BOSTON -- October 20, 2016 -- Rep. Patricia A. Haddad, Democratic Speaker Pro Tempore of the Massachusetts House of Representatives, has announced her support for Question 2 on the November ballot to lift enrollment caps on public charter schools in the Commonwealth.
A former public school teacher and school committee member in Somerset, Haddad said she initially didn’t see a place for charter schools. Her views changed, however, once she was elected to House and became the Chair of the Legislature’s Joint Committee on Education.
“I heard the same arguments time and again about charters draining money from district schools and engineering their enrollment to serve the easiest kids,” Haddad said. “But I quickly learned these oft-repeated statements were factually incorrect.”
Haddad said the more public charters she visited, the more apparent it became the important role they play in offering high quality choices for families.
“Charters offer options within the public education system,” she said. “They play an important role, especially for families in struggling districts who have limited finances and choices. For these families, private school is out of the question but their children shouldn’t be denied the opportunity for a better education in their own communities.”
Haddad added: “Charter schools are public schools; it clearly states this in the law. Funding simply follows the child, as it should. The funding is intended to support the education of children whether they attend district schools or public charter schools.”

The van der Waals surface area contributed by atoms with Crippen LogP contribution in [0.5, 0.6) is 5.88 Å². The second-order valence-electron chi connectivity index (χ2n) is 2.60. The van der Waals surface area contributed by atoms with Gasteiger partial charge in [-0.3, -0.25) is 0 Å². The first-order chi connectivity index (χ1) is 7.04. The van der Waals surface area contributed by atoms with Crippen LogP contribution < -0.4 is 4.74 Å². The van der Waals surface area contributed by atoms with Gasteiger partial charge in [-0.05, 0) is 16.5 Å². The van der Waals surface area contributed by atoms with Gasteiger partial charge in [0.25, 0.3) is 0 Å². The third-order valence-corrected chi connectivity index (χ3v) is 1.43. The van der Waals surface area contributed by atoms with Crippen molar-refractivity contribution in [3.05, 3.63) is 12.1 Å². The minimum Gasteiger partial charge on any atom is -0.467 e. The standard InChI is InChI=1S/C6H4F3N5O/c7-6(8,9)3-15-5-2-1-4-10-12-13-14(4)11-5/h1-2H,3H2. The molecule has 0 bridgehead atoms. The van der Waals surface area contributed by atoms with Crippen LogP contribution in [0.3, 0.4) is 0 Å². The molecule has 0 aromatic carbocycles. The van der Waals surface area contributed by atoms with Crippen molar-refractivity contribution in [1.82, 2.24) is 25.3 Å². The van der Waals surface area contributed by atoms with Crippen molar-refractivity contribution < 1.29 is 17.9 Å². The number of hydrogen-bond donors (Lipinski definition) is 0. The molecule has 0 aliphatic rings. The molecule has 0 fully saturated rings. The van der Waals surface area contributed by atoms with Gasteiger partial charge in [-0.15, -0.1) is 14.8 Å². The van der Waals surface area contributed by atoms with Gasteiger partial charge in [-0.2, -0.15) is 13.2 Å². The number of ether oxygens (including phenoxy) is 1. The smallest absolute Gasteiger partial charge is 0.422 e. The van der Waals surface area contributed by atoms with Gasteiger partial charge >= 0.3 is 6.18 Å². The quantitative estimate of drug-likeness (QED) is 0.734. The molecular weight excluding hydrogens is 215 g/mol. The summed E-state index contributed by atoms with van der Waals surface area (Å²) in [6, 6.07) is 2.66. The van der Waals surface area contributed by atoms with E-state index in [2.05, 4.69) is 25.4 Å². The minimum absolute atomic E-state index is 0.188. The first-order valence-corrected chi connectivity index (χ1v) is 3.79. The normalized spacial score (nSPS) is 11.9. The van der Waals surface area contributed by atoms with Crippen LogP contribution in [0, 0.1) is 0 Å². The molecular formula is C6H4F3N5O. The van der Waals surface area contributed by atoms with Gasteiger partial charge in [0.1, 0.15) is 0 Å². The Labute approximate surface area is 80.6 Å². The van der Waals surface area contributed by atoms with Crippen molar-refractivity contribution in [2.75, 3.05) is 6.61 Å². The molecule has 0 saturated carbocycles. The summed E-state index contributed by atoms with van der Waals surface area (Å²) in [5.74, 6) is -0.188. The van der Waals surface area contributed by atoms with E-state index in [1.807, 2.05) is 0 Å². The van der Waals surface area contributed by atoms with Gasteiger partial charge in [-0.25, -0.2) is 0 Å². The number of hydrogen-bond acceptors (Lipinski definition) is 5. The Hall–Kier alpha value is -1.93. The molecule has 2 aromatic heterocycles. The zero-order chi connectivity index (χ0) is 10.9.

Question 2 is directed at giving families in struggling school districts more choices.
Haddad noted that communities with excellent school systems won’t be affected, because Question 2 prioritizes new charters in underperforming urban districts.
“Charter schools have a place in our public education system, a place that really can’t be appreciated unless you’re living in a school district that is struggling,” said Haddad. “We can’t deny children the opportunities for a quality education that many of us take for granted.”
A lot of work must be done to improve districts as well, but families can’t wait another five, ten or twenty years for the improvements while their children lose out on the educational advantages charter schools are offering right now, Haddad said.
“If the loud voices decrying charter schools really cared about stronger public schools for everyone, they would support the cap lift,” said Haddad. “Unfortunately, the debate is focused on money when it should be about the best education for all of our kids. At the end of the day, isn’t that we’re supposed to be about? If you agree, please vote yes.”